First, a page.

Rypien seemed 'really excited' to be in Winnipeg
Published Tuesday, August 16, 2011 9:56PM EDT
The assistant general manager of the Winnipeg Jets said on Tuesday that Rick Rypien seemed excited about playing with the new team next season and appeared to have gained the upper hand on the depression that he had struggled with for more than a decade.
Winnipeg Jets forward Rypien, 27, was found dead in his Alberta home on Monday by a family member.
"He seemed really excited to be back here. I think there was a comfort zone here for him," said Craig Heisinger, who was the general manager of the Manitoba Moose when Rypien played for the AHL team.
"Either something happened very quickly or we all missed the boat."
RCMP in Crowsnest Pass, Alta., said they were called at 12:30 p.m. local time Monday about a "sudden and non-suspicious" death.
Heisinger, said that Rypien was supposed to be in Winnipeg on Sunday night to have his knee checked, but he never boarded the flight.
"He had left me a message Sunday morning ... he just wanted to know whether there was ice to skate at," Heisinger said during a news conference Tuesday. "I spent some time trying to track him down (Monday) and was unable to do so."
Canucks GM Mike Gillis said on Tuesday in Toronto that team officials were really close with Rypien and had organized a number of different initiatives to try to help him.
"We had an understanding of what we thought was going on and had a number of outside agencies involved in assisting us and we felt we were on course," Gillis said. "We felt he was making progress in a lot of different areas. When he signed with Winnipeg, we were all really happy for him."
Longtime friend and fellow Jets player Jason Jaffray told The Canadian Press on Tuesday that Rypien's death came as a shock.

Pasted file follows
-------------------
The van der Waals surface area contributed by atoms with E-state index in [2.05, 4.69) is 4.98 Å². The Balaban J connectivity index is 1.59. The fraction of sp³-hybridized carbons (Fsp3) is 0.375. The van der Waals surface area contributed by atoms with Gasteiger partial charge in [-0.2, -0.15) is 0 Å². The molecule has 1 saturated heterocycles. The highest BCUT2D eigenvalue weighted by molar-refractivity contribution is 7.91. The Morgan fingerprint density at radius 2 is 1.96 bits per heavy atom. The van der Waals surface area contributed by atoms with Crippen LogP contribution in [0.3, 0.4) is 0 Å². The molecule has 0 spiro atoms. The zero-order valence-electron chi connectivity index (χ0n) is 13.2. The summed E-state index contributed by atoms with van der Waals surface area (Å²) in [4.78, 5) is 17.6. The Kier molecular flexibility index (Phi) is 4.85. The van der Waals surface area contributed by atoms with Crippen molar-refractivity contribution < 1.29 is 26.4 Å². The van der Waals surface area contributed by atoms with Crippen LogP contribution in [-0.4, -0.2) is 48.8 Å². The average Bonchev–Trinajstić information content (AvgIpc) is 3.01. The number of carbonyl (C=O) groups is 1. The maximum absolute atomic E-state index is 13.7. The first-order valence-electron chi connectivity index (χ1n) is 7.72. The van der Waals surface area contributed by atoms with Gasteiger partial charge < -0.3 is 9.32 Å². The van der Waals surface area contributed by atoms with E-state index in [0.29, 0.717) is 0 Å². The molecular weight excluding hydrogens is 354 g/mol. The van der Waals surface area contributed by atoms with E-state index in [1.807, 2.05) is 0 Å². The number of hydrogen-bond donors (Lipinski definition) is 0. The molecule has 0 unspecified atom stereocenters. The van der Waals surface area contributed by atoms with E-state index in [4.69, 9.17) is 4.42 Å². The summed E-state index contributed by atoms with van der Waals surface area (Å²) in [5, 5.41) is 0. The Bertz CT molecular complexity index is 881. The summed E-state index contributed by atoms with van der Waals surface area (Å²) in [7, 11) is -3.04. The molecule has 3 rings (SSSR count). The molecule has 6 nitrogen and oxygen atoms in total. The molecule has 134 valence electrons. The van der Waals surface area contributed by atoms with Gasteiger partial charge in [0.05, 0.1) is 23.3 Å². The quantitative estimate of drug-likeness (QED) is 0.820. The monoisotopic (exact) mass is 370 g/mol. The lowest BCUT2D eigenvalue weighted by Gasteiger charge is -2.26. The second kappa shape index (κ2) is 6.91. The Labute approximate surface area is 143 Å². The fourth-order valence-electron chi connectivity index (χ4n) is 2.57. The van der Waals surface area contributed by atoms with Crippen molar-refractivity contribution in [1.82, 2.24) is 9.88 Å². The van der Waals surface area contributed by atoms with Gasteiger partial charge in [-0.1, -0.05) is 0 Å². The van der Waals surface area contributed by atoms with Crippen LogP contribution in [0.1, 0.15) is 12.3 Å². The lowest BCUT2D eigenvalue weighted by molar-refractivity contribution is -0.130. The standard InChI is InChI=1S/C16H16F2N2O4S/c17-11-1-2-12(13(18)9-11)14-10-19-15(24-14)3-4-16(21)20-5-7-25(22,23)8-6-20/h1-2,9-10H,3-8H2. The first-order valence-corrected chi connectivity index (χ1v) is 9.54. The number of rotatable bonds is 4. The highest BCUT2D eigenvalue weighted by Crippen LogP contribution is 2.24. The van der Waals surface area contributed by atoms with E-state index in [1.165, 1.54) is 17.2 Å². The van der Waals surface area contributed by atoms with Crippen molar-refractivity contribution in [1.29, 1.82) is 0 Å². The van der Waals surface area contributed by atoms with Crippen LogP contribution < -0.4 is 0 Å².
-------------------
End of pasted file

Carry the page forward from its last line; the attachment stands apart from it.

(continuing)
"Everyone knew he had some issues that he had to get taken care of last year and he was definitely a new man when he came back and … he was definitely the happiest I'd ever seen him," Jaffray said. "We actually had joked around about bringing a Cup back to Winnipeg."
Rypien, a native of Coleman, Alta., had signed a one-year deal with the Jets in July worth US$700,000 after spending parts of six seasons with the Vancouver Canucks, where his career suffered setbacks as he struggled with personal issues.
The enforcer only played nine games last season with the Canucks, and he left the team to deal with personal issues. He later returned to the team's AHL affiliate, the Manitoba Moose.
Rypien made headlines last October for shoving a Minnesota Wild fan after being thrown out of a game following a fight. He was given a six-game suspension and later apologized for the incident.
Nolan Baumgartner, one of Rypien's former teammates, said Tuesday that the team had no idea what Rypien was going through.
"He never brought it up around the guys. He probably didn't want to burden guys with that," Baumgartner said. "He tried to deal with it in his own way and he was obviously trying to get help with it."
Former and current teammates took to Twitter to express their condolences after learning of Rypien's death.
"Sad to hear about Rick Rypien," Jets captain Andrew Ladd posted. "I was looking forward to playing with him in Winnipeg. Thoughts are with his family and friends."
Don Fehr, the executive director of the NHL Player's Association, said Rypien will be missed.
"All players and the NHLPA staff are saddened to learn of Rick's passing," Fehr said in a statement. "He was a respected member of our association and will be greatly missed throughout the hockey community."
Rypien was the cousin of former NFL quarterback Mark Rypien, the Super Bowl XXVI MVP.
"You learn lessons from these things," Heisinger said. "Rick always spoke of trying to, once he had his situation under control, about trying to speak out and help other people and at the end of the day I hope something like this comes out of this."
Rypien was the second active NHL pugilist to be found dead this off-season. New York Rangers forward Derek Boogaard died in May after taking an accidentally fatal mix of alcohol and the painkiller oxycodone.
With files from The Canadian Press and a report from CTV Winnipeg's Shawn Churchill